The Age of American Unreason, Susan Jacoby, 2008
The Brief Wondrous Life of Oscar Wao, Junot Diaz, 2007
The Coast of Utopia (trilogy), Tom Stoppard, 2007
Teenage: The Creation of Youth 1875-1945, Jon Savage, 2007
Fingersmith, Sarah Waters, 2002
The Trial of Henry Kissinger, Christopher Hitchens, 2001
Mr. Wilson’s Cabinet of Wonder, Lawrence Weschler, 1997
And there's more! [Open Culture]
Mark Dery's new ebook, All The Young Dudes: Why Glam Matters (the debut publication from Boing Boing's digital imprint) is a delightfully Derynian cultural excavation of the deeper definition of masculinity in the 20th century and beyond. His extended essay on the post-meterosexual landscape takes as its point of departure the doomed-teen anthem penned by David Bowie and performed by Mott The Hoople:
And what, exactly, was a young dude? In the ’70s Southern California of my adolescence, “dude” was the universal form of address among teenaged males. A verbal virus spread by the surfer scene, “dude” was a jocular hi-sign, the verbal fist bump of male bonding. Variously inflected, it could also be a remonstration (dude!), a quizzical exclamation (dude?!), or a backslap of bong-loaded bonhomie (duuuuude, underscored with a Cheshire-cat grin). With the right verbal spin, the term could even signify Jeff Spicoli’s idea of satori, a kind of Tao of Whoahhh—the existential weightlessness common to surfers, stoners, and slackers, a state of mind incarnated by Jeff Bridges as The Dude in The Big Lebowski. But whatever else it was, “dude” was an expression of Dude-ism—straight guy-ness, distilled down to its bro-mantic, brewski-chugging, perpetually adolescent essence.
It’s doubtful Bowie spoke fluent Dude, in 1972. More likely, he reached for the word because of its historical associations with dandies and other Dedicated Followers of Fashion—the sort of “handsome young man, curled, well-dressed, pomaded, painted and powdered” (Edmond de Goncourt, on one of Proust’s friends) whose flamboyance or excessive fastidiousness in dress struck a note of unmanly vanity, even effeminacy.
Dery describes Bowie as "a reverse-drag queen: a heteroflexible straight man playing an exquisitely androgynous gay."
My own career as a Bowie fanatic began around the same time as Mark's (I was an 8-year-old when I discovered "Space Oddity" on AM radio and bought the single in 1973) but at that age the whole gay thing would have been meaningless to me. I just knew that David Bowie was fucking cool--like the coolest most exciting person who had ever lived, like a real-life superhero of sorts and a living, breathing example to me as a kid growing up in Wheeling, WV that you could be whatever you wanted to be. Extreme Bowie fandom helped hip me to Andy Warhol, Williams Burroughs, Evelyn Waugh, The New York Dolls, too many things to name. I'm definitely someone who believes that I am who I am in large part due to David Bowie's existence as the defining cultural avatar of my childhood and how that profoundly influenced my own direction in life.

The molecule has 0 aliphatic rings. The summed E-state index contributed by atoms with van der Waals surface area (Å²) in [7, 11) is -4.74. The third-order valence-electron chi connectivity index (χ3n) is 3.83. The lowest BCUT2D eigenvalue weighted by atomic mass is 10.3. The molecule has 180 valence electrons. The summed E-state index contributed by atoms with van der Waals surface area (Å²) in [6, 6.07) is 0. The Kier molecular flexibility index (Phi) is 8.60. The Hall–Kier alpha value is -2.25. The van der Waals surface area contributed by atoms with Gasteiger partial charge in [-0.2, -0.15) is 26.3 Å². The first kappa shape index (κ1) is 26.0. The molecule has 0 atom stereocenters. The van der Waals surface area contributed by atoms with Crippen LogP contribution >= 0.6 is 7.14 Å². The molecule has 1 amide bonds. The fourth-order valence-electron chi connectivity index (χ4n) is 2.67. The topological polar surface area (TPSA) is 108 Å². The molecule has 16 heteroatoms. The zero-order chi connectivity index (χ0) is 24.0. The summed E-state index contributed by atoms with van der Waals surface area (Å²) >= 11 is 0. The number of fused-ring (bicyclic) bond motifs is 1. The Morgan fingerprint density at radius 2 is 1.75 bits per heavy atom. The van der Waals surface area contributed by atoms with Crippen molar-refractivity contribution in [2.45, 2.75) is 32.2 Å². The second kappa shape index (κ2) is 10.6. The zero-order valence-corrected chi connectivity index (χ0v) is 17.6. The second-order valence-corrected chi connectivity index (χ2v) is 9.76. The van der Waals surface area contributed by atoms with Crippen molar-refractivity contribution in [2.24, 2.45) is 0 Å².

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“All the Young Dudes,” glam rock’s rallying cry, turned 40 last year. David Bowie wrote it, but Mott the Hoople owned it: their version was, and will ever remain, glam’s anthem, a hymn of exuberant disenchantment that also happens to be one of rock’s all-time irresistible sing-alongs.
Bowie, glam, and “All the Young Dudes” are inseparable in the public mind, summoning memories of a subculture dismissed as apolitical escapism, a glitter bomb of fashion and attitude that briefly relieved the malaise of the '70s.
Now, cultural critic Mark Dery gives the movement its due in an 8,000-word exploration of glam as rebellion through style, published as a Kindle e-book (and Boing Boing's first published e-book): All the Young Dudes: Why Glam Matters. As polymorphously perverse as the subculture it explores, “All the Young Dudes: Why Glam Matters” is equal parts fan letter, visual-culture criticism, queer theory, and true confession.
In bravura style, Dery teases out lines of connection between glam, the socioeconomic backdrop of the '70s, Oscar Wilde as a late-Victorian Ziggy Stardust, the etymology and queer subtext of the slang term “dude,” the associative links between the '20s-style cover of the Mott album on which “Dudes” appeared and the coded homoeroticism of the '20s magazine illustrator J.C. Leyendecker (considered in the context of the 1970s fad for all things 1920s), and Dery’s own memories of growing up glam in '70s San Diego, where coming out as a Bowie fan -- even for straight kids -- was an invitation to bullying.
Glam emboldened kids in America and England to dream of a world beyond suburbia’s oppressive notions of normalcy, Dery argues, a world conjured up in pop songs full of Wildean irony and Aestheticism and jaw-dropping fashion statements to match. More important, glam drew inspiration from feminism and gay liberation to articulate a radical critique of mainstream manhood---a pomosexual vision of masculinity whose promise remains only partly fulfilled, even now.
Buy All the Young Dudes: Why Glam Rock Matters, by Mark DeryRead an excerpt
Richard Metzger says:
This 1978 clip features the eternally popular Raffaella Carrà (now pushing 70) singing Cole Porter’s “Night and Day” as bald, mustachioed eye-patch wearing sci-fi weirdos, um, assist her..
That’s only the “night” part, just wait until the troupe of caped, dancing “Aladdin Sane” clones show up near the end!